The shrine had been built by H.N. Girish, a high school science teacher, as part of an AIDS awareness campaign. Although he was evasive about whether people in the community were actually worshipping the new goddess, the Harvard student said she saw a few women come to the shrine to do puja (worship).
Perhaps the first moments of Apollo's existence were equally plain.
While the idea of creating a goddess may seem strange to Westerners and monotheists, popular culture has been giving birth to gods for tens of thousands of years. The same goes for rituals and ceremonies.
As Americans with relatively shallow historical roots, we tend to make rigid distinctions between "new" and "old". But the AIDS goddess was something very modern within a very ancient culture. This creative dynamic, between reverence for hoary tradition and the urge to create something new, exists within most religions, including the earth religions.
|"Remember, remember, remember. And failing that, invent."|
Within the Wiccan movement, for example, there has always been tension between the so-called "traditionalists"--those who revere liturgies and rituals that go back at least to 1939 and perhaps further--and "eclectics," who spend more time creating their own ceremonies than honoring the older ones. The struggle is an honest one because there is something warm and safe about participating in ceremonies that are familiar and comfortable. At the same time, there is an exuberance and power that comes from creating something based on immediate needs. But old rituals can deteriorate into rote; new ceremonies can feel disorganized.
Very often, when I cast the circle with a group of friends, we do it in a unique way. We ask those gathered to "remember what it felt like in the times of old." There is a famous phrase in Monique Wittig's "Les Guerillères": "Remember, remember, remember. And failing that, invent." So we ask everyone in the circle to remember, imagine, or invent the feelings, the smells, the gestures, and the colors of a ritual of old.
We also add drumming, the sound of bells, candlelight, and movement. Rituals improve with a bit of theatrics, a sense of timing, and the use of sound, light, and gestures.
All rituals and traditions start out new and change as cultures evolve. Christmas has pagan roots, but its celebration takes different forms in different countries. Mother's Day was created by the greeting card industry, yet most mothers enjoy being honored on that day.
And then there's "the Inflation." This extraordinary New York City event takes place on the night before Thanksgiving. On the four blocks surrounding the area where the famous Macy's Thanksgiving Day parade floats are inflated, hundreds of thousands of people walk by all through the night to watch the great balloons grow to become the beloved creatures of television, cinema, and comic book fame.
Over the years, the event has taken on the aura of a great Latin American festival. Children from the area's apartment buildings sell brownies and lemonade to passersby on the street. Parents lift tiny children onto their shoulders so they can watch the great popular gods of our culture--Spiderman, Kermit the frog, Shamu, the Rugrats, the Simpsons--grow to superhuman size. At some point, "the event" became "a tradition," with families returning year after year.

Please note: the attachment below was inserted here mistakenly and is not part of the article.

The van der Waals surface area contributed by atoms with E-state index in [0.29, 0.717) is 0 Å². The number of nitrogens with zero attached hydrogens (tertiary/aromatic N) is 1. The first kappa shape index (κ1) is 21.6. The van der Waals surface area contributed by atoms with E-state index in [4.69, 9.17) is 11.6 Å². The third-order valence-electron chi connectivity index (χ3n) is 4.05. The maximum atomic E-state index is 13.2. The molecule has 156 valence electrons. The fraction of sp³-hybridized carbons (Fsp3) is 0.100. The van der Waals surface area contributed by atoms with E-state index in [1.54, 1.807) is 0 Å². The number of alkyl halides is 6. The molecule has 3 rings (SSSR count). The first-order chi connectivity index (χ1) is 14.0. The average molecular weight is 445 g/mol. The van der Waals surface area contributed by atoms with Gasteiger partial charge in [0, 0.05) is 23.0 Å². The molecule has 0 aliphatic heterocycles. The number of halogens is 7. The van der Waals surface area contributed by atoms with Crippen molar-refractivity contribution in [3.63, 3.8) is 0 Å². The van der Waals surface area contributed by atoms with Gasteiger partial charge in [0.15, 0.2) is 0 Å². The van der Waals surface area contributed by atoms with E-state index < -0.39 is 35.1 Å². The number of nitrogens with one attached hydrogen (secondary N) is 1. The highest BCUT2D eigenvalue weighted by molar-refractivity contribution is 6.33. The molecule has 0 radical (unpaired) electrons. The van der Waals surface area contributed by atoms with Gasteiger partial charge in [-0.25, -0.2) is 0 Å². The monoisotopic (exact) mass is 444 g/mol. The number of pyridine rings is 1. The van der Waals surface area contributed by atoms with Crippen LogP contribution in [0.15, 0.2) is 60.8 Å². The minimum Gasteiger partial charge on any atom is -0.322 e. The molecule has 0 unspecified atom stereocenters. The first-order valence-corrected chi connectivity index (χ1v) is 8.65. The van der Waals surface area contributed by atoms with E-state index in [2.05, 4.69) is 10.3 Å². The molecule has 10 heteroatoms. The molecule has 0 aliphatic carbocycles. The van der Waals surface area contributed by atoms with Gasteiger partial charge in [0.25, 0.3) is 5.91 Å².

We, the people, spontaneously created this festival, as we have created festivals since humanity's beginning. Like a quilt, we take what we have at hand and make something new. Sometimes we create ceremonies out of whole cloth. But all ceremonies come out of a real need.
Holidays and ceremonies tie together personal experience with collective memory. If you think about our holidays (Christmas, Fourth of July, Memorial Day, Thanksgiving, Halloween), they provide a moment to honor and remember our history, to revere ancestors, to cement identity and belief, and to bond with one's family, neighbors, and community. We often bemoan our lack of community, so a few more holidays might be part of the remedy. During the Middle Ages, there were hundreds of feast days, so many that it's amazing that any work got done at all. Today, unless you are an observant Jew or Catholic, our modern list of holidays is fairly impoverished--and growing smaller. Lincoln's and Washington's birthdays, for example, have been merged into the amorphous "Presidents' Day." We can count our public holidays on our fingers. Unlike the science teacher in India, we are unwilling to create new gods, but what we can do is think about creating some new celebrations.
Here's one to consider. Let's make the summer solstice a national holiday. This pagan festival is one of those that really "works" for most people. Let's face it, the spring equinox doesn't feel like spring in many parts of America; the middle of March feels like winter. The fall equinox doesn't feel like fall in most states, unless you live in Vermont or Maine. But by the third week in June, people are ready for summer and eager to celebrate it. Since this is our longest day, festivities should be held from sun up to sun down, with special celebrations for the moment of solstice, and if that moment comes in the middle of the night, the festivities should begin then. There might be dancing in the streets and a colorful sun parade, a counterpart to our many Halloween parades--a celebration of growth and life, instead of death and decay.
I once saw a bumper sticker that said "Make Solstice a National Holiday." Let's figure out a way to make it happen!